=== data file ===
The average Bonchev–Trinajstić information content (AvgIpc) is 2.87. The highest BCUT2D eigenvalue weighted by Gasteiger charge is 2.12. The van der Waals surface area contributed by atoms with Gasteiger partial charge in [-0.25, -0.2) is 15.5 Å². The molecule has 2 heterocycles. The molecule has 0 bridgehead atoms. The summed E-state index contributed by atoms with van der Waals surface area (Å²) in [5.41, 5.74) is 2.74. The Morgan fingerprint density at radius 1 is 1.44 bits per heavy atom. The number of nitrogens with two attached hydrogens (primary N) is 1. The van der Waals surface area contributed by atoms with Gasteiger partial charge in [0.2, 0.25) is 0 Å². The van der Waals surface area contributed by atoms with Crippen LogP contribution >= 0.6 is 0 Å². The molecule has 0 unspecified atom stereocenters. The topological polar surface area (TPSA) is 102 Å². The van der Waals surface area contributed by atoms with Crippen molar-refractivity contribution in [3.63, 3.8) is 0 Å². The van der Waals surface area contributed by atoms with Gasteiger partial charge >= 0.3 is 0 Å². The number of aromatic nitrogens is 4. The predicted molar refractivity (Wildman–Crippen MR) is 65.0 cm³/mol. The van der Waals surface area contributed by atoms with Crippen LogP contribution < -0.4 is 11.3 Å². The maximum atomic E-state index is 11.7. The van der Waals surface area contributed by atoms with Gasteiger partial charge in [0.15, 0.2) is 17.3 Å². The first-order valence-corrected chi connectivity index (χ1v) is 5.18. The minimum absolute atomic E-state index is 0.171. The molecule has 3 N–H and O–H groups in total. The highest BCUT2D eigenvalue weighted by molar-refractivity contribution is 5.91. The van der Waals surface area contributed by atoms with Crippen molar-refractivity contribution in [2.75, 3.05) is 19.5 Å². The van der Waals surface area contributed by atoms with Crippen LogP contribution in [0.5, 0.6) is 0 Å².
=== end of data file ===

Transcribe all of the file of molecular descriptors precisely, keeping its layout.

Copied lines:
The average Bonchev–Trinajstić information content (AvgIpc) is 2.87. The highest BCUT2D eigenvalue weighted by Gasteiger charge is 2.12. The van der Waals surface area contributed by atoms with Gasteiger partial charge in [-0.25, -0.2) is 15.5 Å². The molecule has 2 heterocycles. The molecule has 0 bridgehead atoms. The summed E-state index contributed by atoms with van der Waals surface area (Å²) in [5.41, 5.74) is 2.74. The Morgan fingerprint density at radius 1 is 1.44 bits per heavy atom. The number of nitrogens with two attached hydrogens (primary N) is 1. The van der Waals surface area contributed by atoms with Gasteiger partial charge in [0.2, 0.25) is 0 Å². The van der Waals surface area contributed by atoms with Crippen LogP contribution >= 0.6 is 0 Å². The molecule has 0 unspecified atom stereocenters. The topological polar surface area (TPSA) is 102 Å². The van der Waals surface area contributed by atoms with Crippen molar-refractivity contribution in [3.63, 3.8) is 0 Å². The van der Waals surface area contributed by atoms with Gasteiger partial charge >= 0.3 is 0 Å². The number of aromatic nitrogens is 4. The predicted molar refractivity (Wildman–Crippen MR) is 65.0 cm³/mol. The van der Waals surface area contributed by atoms with Crippen LogP contribution < -0.4 is 11.3 Å². The maximum atomic E-state index is 11.7. The van der Waals surface area contributed by atoms with Gasteiger partial charge in [0.15, 0.2) is 17.3 Å². The first-order valence-corrected chi connectivity index (χ1v) is 5.18. The minimum absolute atomic E-state index is 0.171. The molecule has 3 N–H and O–H groups in total. The highest BCUT2D eigenvalue weighted by molar-refractivity contribution is 5.91. The van der Waals surface area contributed by atoms with Crippen molar-refractivity contribution in [2.75, 3.05) is 19.5 Å². The van der Waals surface area contributed by atoms with Crippen LogP contribution in [0.5, 0.6) is 0 Å².